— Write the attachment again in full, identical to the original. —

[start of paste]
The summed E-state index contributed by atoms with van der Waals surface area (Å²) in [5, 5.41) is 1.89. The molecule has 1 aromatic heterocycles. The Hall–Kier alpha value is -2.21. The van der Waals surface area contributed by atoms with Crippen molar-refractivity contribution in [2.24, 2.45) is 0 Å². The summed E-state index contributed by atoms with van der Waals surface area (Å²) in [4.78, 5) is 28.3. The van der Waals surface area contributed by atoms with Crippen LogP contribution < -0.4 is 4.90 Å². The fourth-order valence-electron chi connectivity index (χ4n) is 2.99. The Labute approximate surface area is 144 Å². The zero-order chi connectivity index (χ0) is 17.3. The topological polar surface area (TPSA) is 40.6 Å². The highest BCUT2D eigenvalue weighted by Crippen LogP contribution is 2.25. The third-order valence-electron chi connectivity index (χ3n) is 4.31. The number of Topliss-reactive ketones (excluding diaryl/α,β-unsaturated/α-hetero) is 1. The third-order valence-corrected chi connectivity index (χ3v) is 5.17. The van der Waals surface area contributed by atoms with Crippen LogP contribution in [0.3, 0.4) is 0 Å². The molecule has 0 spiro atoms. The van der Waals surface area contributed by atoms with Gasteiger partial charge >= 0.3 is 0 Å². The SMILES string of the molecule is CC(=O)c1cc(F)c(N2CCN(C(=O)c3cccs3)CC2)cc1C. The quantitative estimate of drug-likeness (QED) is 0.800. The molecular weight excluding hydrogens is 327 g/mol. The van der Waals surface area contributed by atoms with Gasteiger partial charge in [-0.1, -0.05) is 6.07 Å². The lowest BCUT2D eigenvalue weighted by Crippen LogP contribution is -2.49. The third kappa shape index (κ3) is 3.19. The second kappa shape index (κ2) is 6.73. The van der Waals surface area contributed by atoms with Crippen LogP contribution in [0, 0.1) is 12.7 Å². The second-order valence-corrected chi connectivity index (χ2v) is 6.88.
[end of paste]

The summed E-state index contributed by atoms with van der Waals surface area (Å²) in [5, 5.41) is 1.89. The molecule has 1 aromatic heterocycles. The Hall–Kier alpha value is -2.21. The van der Waals surface area contributed by atoms with Crippen molar-refractivity contribution in [2.24, 2.45) is 0 Å². The summed E-state index contributed by atoms with van der Waals surface area (Å²) in [4.78, 5) is 28.3. The van der Waals surface area contributed by atoms with Crippen LogP contribution < -0.4 is 4.90 Å². The fourth-order valence-electron chi connectivity index (χ4n) is 2.99. The Labute approximate surface area is 144 Å². The zero-order chi connectivity index (χ0) is 17.3. The topological polar surface area (TPSA) is 40.6 Å². The highest BCUT2D eigenvalue weighted by Crippen LogP contribution is 2.25. The third-order valence-electron chi connectivity index (χ3n) is 4.31. The number of Topliss-reactive ketones (excluding diaryl/α,β-unsaturated/α-hetero) is 1. The third-order valence-corrected chi connectivity index (χ3v) is 5.17. The van der Waals surface area contributed by atoms with Crippen LogP contribution in [0.3, 0.4) is 0 Å². The molecule has 0 spiro atoms. The van der Waals surface area contributed by atoms with Gasteiger partial charge >= 0.3 is 0 Å². The SMILES string of the molecule is CC(=O)c1cc(F)c(N2CCN(C(=O)c3cccs3)CC2)cc1C. The quantitative estimate of drug-likeness (QED) is 0.800. The molecular weight excluding hydrogens is 327 g/mol. The van der Waals surface area contributed by atoms with Gasteiger partial charge in [-0.1, -0.05) is 6.07 Å². The lowest BCUT2D eigenvalue weighted by Crippen LogP contribution is -2.49. The third kappa shape index (κ3) is 3.19. The second kappa shape index (κ2) is 6.73. The van der Waals surface area contributed by atoms with Crippen LogP contribution in [0, 0.1) is 12.7 Å². The second-order valence-corrected chi connectivity index (χ2v) is 6.88.